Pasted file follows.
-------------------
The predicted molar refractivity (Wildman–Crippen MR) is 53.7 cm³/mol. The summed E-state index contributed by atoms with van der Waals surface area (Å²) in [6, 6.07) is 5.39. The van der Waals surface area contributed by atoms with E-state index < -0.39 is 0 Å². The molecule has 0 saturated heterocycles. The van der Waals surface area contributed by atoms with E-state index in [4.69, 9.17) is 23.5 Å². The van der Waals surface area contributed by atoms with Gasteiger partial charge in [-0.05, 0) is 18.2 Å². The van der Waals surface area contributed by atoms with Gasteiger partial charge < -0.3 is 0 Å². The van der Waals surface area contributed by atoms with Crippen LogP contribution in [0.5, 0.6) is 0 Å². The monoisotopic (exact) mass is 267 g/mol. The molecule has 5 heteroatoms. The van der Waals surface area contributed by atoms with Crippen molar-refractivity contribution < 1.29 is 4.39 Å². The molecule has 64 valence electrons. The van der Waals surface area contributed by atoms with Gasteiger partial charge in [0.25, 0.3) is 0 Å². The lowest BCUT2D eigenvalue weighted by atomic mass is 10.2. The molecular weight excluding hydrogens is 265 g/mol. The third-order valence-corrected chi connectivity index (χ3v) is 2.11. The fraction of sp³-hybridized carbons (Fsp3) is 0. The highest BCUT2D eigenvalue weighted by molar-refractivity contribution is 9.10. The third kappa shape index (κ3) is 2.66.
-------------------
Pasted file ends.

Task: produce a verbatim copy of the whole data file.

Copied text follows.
The predicted molar refractivity (Wildman–Crippen MR) is 53.7 cm³/mol. The summed E-state index contributed by atoms with van der Waals surface area (Å²) in [6, 6.07) is 5.39. The van der Waals surface area contributed by atoms with E-state index < -0.39 is 0 Å². The molecule has 0 saturated heterocycles. The van der Waals surface area contributed by atoms with E-state index in [4.69, 9.17) is 23.5 Å². The van der Waals surface area contributed by atoms with Gasteiger partial charge in [-0.05, 0) is 18.2 Å². The van der Waals surface area contributed by atoms with Gasteiger partial charge < -0.3 is 0 Å². The van der Waals surface area contributed by atoms with Crippen LogP contribution in [0.5, 0.6) is 0 Å². The monoisotopic (exact) mass is 267 g/mol. The molecule has 5 heteroatoms. The van der Waals surface area contributed by atoms with Crippen molar-refractivity contribution < 1.29 is 4.39 Å². The molecule has 64 valence electrons. The van der Waals surface area contributed by atoms with Gasteiger partial charge in [0.25, 0.3) is 0 Å². The lowest BCUT2D eigenvalue weighted by atomic mass is 10.2. The molecular weight excluding hydrogens is 265 g/mol. The third-order valence-corrected chi connectivity index (χ3v) is 2.11. The fraction of sp³-hybridized carbons (Fsp3) is 0. The highest BCUT2D eigenvalue weighted by molar-refractivity contribution is 9.10. The third kappa shape index (κ3) is 2.66.